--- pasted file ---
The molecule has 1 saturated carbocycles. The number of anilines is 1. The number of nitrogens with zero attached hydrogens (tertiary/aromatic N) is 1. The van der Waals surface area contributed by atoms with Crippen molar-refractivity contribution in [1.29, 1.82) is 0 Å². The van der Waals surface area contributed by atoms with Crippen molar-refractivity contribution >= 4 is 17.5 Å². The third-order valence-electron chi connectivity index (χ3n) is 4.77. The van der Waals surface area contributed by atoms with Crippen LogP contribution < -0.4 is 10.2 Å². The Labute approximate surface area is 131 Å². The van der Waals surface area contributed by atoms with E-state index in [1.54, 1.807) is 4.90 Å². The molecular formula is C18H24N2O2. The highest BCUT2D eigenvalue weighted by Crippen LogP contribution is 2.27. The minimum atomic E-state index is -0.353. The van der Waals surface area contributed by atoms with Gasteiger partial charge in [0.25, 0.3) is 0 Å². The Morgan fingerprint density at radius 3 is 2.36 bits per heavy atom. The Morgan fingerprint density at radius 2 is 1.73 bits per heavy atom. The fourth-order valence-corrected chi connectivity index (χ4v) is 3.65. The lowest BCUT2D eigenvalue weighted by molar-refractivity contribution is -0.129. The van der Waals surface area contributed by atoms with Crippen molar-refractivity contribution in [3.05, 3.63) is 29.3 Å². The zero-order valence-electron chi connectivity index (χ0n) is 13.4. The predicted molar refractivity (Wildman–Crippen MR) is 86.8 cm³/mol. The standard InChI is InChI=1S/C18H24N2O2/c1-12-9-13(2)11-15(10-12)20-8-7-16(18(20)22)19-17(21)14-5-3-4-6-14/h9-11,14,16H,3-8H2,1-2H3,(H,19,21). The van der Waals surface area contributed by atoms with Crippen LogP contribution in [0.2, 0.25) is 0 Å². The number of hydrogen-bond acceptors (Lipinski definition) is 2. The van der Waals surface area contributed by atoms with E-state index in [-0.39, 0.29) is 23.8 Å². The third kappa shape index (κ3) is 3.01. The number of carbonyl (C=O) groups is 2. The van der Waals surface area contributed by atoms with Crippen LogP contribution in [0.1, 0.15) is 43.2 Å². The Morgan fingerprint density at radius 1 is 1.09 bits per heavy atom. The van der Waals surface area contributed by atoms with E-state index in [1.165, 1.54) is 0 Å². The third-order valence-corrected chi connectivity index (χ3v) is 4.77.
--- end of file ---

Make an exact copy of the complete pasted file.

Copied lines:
The molecule has 1 saturated carbocycles. The number of anilines is 1. The number of nitrogens with zero attached hydrogens (tertiary/aromatic N) is 1. The van der Waals surface area contributed by atoms with Crippen molar-refractivity contribution in [1.29, 1.82) is 0 Å². The van der Waals surface area contributed by atoms with Crippen molar-refractivity contribution >= 4 is 17.5 Å². The third-order valence-electron chi connectivity index (χ3n) is 4.77. The van der Waals surface area contributed by atoms with Crippen LogP contribution < -0.4 is 10.2 Å². The Labute approximate surface area is 131 Å². The van der Waals surface area contributed by atoms with E-state index in [1.54, 1.807) is 4.90 Å². The molecular formula is C18H24N2O2. The highest BCUT2D eigenvalue weighted by Crippen LogP contribution is 2.27. The minimum atomic E-state index is -0.353. The van der Waals surface area contributed by atoms with Gasteiger partial charge in [0.25, 0.3) is 0 Å². The Morgan fingerprint density at radius 3 is 2.36 bits per heavy atom. The Morgan fingerprint density at radius 2 is 1.73 bits per heavy atom. The fourth-order valence-corrected chi connectivity index (χ4v) is 3.65. The lowest BCUT2D eigenvalue weighted by molar-refractivity contribution is -0.129. The van der Waals surface area contributed by atoms with Crippen molar-refractivity contribution in [3.05, 3.63) is 29.3 Å². The zero-order valence-electron chi connectivity index (χ0n) is 13.4. The predicted molar refractivity (Wildman–Crippen MR) is 86.8 cm³/mol. The standard InChI is InChI=1S/C18H24N2O2/c1-12-9-13(2)11-15(10-12)20-8-7-16(18(20)22)19-17(21)14-5-3-4-6-14/h9-11,14,16H,3-8H2,1-2H3,(H,19,21). The van der Waals surface area contributed by atoms with Crippen LogP contribution in [0.2, 0.25) is 0 Å². The number of hydrogen-bond acceptors (Lipinski definition) is 2. The van der Waals surface area contributed by atoms with E-state index in [-0.39, 0.29) is 23.8 Å². The third kappa shape index (κ3) is 3.01. The number of carbonyl (C=O) groups is 2. The van der Waals surface area contributed by atoms with Crippen LogP contribution in [0.1, 0.15) is 43.2 Å². The Morgan fingerprint density at radius 1 is 1.09 bits per heavy atom. The van der Waals surface area contributed by atoms with E-state index in [1.165, 1.54) is 0 Å². The third-order valence-corrected chi connectivity index (χ3v) is 4.77.